Arbitration is increasingly displacing traditional litigation as
the dispute resolution mechanism of choice for many businesses,
including franchisors and franchisees.
One of the uncertainties facing franchisors and franchisees
following the enactment of the Ontario Arthur Wishart Act
(Franchise Disclosure), 2000 (the "Franchise Act") is the
extent to which franchise disputes may be arbitrated. The Ontario
Court of Appeal's recent decision in MDG Kingston Inc. v. MDG
Computers Canada Inc. ("MDG") provides some useful
guidance in this area.
The Franchise Act provides franchisees with certain "rights
of action" and various remedies against franchisors, including
the right to rescind or annul a franchise agreement. The MDG
decision considers how such remedies can be enforced procedurally
– and whether they may be resolved by arbitration.
The Facts of the MDG Case
The plaintiff was a franchisee who had operated a retail
computer store under the MDG franchise since 2000 (prior to the
enactment of the Franchise Act). In February of 2005, the parties
replaced their initial franchise agreement with a new franchise
agreement. The franchisor did not provide the disclosure document
required by the Franchise Act when the new franchise agreement was
entered. Both franchise agreements contained mandatory arbitration
Business did not go well after the parties entered into the new
franchise agreement. By February 2007, the franchisee purported to
rescind the franchise agreement, relying on an allegation that the
franchisor failed to provide the disclosure required by the
Franchise Act. The franchisor took the position that the dispute
should be referred to arbitration, as provided by the language of
the franchise agreement.
The Court of Appeal's Decision
As the court noted, the issue raised by the appeal is a classic
one: does an arbitration clause become inoperative when the
agreement containing that clause is rescinded or terminated? Prior
to this case, no Ontario court had considered this issue in the
The Court of Appeal analyzed the relevant provisions of both the
Ontario Arbitration Act, 1991 (the "Arbitration Act") and
the Franchise Act, as well as the arbitration clause in the
franchise agreement itself, in addressing this question.
The court noted that s. 7 of the Arbitration Act requires it to
stay all actions in favour of arbitration, subject only to certain
exceptions (ss. 7(2) permits the court to refuse a stay in certain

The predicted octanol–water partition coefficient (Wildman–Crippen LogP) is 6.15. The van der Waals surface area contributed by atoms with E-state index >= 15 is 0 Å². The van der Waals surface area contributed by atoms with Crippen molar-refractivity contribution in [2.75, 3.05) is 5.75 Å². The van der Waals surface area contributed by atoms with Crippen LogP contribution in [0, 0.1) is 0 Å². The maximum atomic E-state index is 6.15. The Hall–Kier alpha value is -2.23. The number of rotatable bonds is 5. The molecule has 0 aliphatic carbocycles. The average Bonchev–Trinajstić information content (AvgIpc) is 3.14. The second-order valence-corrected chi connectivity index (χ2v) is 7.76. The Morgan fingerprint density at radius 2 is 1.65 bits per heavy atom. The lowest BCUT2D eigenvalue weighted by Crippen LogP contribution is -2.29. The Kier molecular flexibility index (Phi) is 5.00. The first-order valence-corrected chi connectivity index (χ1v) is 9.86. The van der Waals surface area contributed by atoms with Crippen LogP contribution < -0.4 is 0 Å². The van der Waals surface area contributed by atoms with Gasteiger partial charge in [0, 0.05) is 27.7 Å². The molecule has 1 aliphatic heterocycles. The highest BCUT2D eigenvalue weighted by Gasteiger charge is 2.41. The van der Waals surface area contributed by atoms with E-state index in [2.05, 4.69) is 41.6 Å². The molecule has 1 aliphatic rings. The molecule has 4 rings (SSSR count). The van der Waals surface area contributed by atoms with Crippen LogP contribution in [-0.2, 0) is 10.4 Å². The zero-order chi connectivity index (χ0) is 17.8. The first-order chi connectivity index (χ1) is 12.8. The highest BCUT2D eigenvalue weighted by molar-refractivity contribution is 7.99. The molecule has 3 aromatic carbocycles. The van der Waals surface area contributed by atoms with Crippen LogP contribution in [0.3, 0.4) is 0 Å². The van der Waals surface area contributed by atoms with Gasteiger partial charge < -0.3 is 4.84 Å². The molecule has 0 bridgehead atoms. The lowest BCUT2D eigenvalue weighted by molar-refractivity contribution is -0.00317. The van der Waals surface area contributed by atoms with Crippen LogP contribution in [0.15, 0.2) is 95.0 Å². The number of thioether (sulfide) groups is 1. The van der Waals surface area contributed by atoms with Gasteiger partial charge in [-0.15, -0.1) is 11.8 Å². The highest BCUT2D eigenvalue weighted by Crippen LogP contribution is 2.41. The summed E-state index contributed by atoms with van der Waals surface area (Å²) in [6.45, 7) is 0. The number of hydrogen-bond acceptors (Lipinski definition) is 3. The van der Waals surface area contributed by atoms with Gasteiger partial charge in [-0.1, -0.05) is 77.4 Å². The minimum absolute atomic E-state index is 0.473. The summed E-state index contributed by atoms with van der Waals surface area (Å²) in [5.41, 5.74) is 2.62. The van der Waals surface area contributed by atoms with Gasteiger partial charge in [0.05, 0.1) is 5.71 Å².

circumstances, such as where the arbitration agreement is
"invalid"). The court also noted that s. 17 of the
Arbitration Act gives arbitrators the authority to rule on their
own jurisdiction and whether an arbitration clause survives
termination of the main agreement in which it is found.
The court then made the following observations:
The franchisee was not alleging fraud or that the franchise
agreement was void from the very beginning. It concluded,
therefore, that the franchise agreement was not
The rescission remedy provided for in the Franchise Act would
not, if granted, make the franchise agreement "invalid"
from the very beginning;
Nothing in the Franchise Act suggested that an arbitration
clause in a franchise agreement could not survive rescission of the
rest of the agreement; and finally,
The Franchise Act does not limit or restrict the right of
parties to agree to resolve disputes by arbitration (instead of in
The court found that the arbitration clause was not
"invalid" simply because the franchise agreement might
ultimately be rescinded for want of proper disclosure. The court
therefore stayed the action in favour of arbitration. According to
the Court of Appeal's decision, arbitration is the proper forum
for determining both the limits of the arbitrator's
jurisdiction, and the merits of the franchisee's claim for
The MDG case stands for the proposition that the normal rules
regarding arbitration clauses apply, even in disputes between
parties under the Franchise Act. The decision also confirms a
continuing judicial trend to endorse the use of alternate dispute
The foregoing provides only an overview. Readers are
cautioned against making any decisions based on this material
alone. Rather, a qualified lawyer should be consulted.
It's not often that our little blog intersects with such titanic struggles as the U.S. presidential race – and by using the term "titanic" I certainly don't mean to suggest that anything disastrous is in the future.
J.J. v. C.C., is an interesting case in which the court held that an automotive garage owes a duty to minor children to secure the vehicles on the premises by locking the cars and safely storing the car keys...
In Irwin v. Alberta Veterinary Medical Association, 2015 ABCA 396, the Alberta Court of Appeal found that the "ABVMA" failed to afford procedural fairness to a veterinarian undergoing an incapacity assessment.
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